Getting lost in the haze of a hectic offseason for the Nashville Predators is their addition of 27-year-old winger Zach Sanford, who likes to throw the body around to make it grueling on offensive players.
This was a savvy offseason pickup for the Nashville Predators as they look to boost their overall depth and keep that physical edge over their opponents like they did last season, helping them finish with another postseason berth.
Look, Sanford isn’t going to come in here and produce much offensive output. He’s just not that type of player, and honestly that’s fine. He’s not being brought in primarily for that reason.
You also need veterans who know their roles and play them well. That’s what I potentially see in Sanford with the Predators this season.
What Will Sanford Bring to the Nashville Predators?
The value in Sanford is his two-way ability, his age as he’s in his prime years, and his history of playing on winning teams. He won a Stanley Cup with the St. Louis Blues in 2018-19 and chipped in four points in eight playoff games that year.
Sanford is basically on a tryout this season with the Nashville Predators. He signed for just one year at a meager price of $850,000. Role players like this can often times vastly exceed their contract and earn themselves a more permanent role with their current team, and that’s what I see with Sanford and the Predators this year.
The interesting thing to watch will be if Sanford can prove himself in training camp enough to be a starter to open the regular season. He’d likely slot in as a fourth liner, and with his defensive traits that he showcased last season with Ottawa and Winnipeg, he can be perfect in that spot on the roster.
Sanford respectably put up 67 blocked shots last season, which was a career high and would’ve put him sixth on the Predators last year and would’ve led all Nashville forwards. Even Tanner Jeannot.
Also you should fully anticipate Sanford getting in his fair share of brawls, which he will fit in perfectly with the Predators team that loves to do that and get under the skin of their opponent. Sanford registered four fights last season per HockeyFigthts.com.
This move isn’t getting much attention, and understandably so considering the Nashville Predators also added Ryan McDonagh, Nino Niederreiter, thankfully re-signed Filip Forsberg, traded Luke Kunin, and let Matt Benning and Nick Cousins go.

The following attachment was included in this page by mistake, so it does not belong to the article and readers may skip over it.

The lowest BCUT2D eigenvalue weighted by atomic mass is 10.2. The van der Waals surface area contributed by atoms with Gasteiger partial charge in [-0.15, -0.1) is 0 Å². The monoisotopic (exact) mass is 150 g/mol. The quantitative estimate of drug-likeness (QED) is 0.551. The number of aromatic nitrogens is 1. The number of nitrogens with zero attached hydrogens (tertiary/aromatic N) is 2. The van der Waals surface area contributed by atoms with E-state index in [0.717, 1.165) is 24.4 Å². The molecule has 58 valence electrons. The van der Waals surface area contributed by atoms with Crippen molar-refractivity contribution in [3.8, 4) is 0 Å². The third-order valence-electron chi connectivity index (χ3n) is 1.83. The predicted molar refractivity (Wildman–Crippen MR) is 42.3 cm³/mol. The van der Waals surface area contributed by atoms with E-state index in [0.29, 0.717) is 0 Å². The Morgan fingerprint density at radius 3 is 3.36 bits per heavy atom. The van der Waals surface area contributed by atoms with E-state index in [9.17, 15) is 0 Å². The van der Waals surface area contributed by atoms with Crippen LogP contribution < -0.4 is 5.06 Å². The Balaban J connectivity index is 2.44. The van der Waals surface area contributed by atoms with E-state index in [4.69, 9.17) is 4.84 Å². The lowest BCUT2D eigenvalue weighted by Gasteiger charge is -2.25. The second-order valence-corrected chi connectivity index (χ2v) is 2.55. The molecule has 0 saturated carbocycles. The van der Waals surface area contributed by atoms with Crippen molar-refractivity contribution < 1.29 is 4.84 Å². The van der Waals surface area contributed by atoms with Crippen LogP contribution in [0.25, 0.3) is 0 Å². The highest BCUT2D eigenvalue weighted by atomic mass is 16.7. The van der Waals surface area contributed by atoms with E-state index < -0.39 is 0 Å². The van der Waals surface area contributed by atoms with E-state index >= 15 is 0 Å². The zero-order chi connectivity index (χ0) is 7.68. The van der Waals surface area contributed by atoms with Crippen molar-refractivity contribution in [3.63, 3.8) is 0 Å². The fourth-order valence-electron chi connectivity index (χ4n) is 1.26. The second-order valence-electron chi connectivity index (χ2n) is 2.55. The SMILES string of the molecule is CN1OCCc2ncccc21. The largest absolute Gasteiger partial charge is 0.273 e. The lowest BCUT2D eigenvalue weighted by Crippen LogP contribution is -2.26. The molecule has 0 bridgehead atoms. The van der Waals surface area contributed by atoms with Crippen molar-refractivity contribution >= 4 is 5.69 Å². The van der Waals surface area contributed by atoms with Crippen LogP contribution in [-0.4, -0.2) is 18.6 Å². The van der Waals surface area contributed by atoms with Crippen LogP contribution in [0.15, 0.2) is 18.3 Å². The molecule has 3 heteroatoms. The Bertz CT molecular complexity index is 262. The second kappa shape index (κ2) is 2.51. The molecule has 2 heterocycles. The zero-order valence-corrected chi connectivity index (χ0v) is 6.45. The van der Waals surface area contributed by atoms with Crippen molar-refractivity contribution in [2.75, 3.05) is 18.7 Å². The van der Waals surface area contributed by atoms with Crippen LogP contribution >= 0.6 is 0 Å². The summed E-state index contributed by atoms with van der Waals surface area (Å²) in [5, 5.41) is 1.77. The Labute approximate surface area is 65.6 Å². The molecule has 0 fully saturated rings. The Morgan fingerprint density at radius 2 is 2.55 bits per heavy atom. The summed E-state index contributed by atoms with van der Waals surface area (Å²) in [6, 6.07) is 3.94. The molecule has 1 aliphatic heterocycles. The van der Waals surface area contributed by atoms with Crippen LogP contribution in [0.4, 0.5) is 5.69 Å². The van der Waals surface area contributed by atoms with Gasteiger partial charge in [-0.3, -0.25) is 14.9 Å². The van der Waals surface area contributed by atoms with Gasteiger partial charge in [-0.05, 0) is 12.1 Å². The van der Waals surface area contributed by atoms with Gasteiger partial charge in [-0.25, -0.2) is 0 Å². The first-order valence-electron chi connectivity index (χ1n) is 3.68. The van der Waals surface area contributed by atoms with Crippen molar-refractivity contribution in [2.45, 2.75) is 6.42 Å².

Sanford Has to Earn It in Training Camp
A lot of changes to this Nashville Predators roster, but we should be pleased to see a player like Sanford join the club. He’s a player that does the dirty work if you will, but don’t completely count him out to scoring a crucial goal occasionally, either. He’s not a complete ghost offensively by any means.
I have high expectations that the Nashville fourth line will be much more defensively formidable this season, thanks in part to Sanford’s addition, but also with Eeli Tolvanen possibly getting fourth line work, and Tommy Novak fitting into the equation as well. All three have defensive qualities to their games.
Initially Sanford will probably be a rotational player along with Novak and possibly Michael McCarron as well. Based on individual performance we’ll start to see one of these three players rise to the top as the more regular starter along with what I expect to be more full-time starting roles for Cody Glass at center and Tolvanen on the other wing.
Modestly speaking, I do think Sanford makes this team slightly better thanks to beefing up the depth. You need players like Sanford who play hard defensively, have experience in winning at a high level, and has reached that point in their careers in their late 20s that they’re still hungry and playing for a long-term contract.
Sanford has a lot to play for this season on a one-year deal. I expect him to bring his play at a high level, and I won’t be shocked at all if as the season progresses he earns himself a more regular starting role on the team.
Last season Sanford played in 80 of 82 regular season games, so clearly in both Ottawa and Winnipeg they saw enough value in him to put him on the ice almost every game. The Predators are obviously in a different situation, but Sanford has already shown he can be a consistent starter in the NHL with 289 games in five seasons.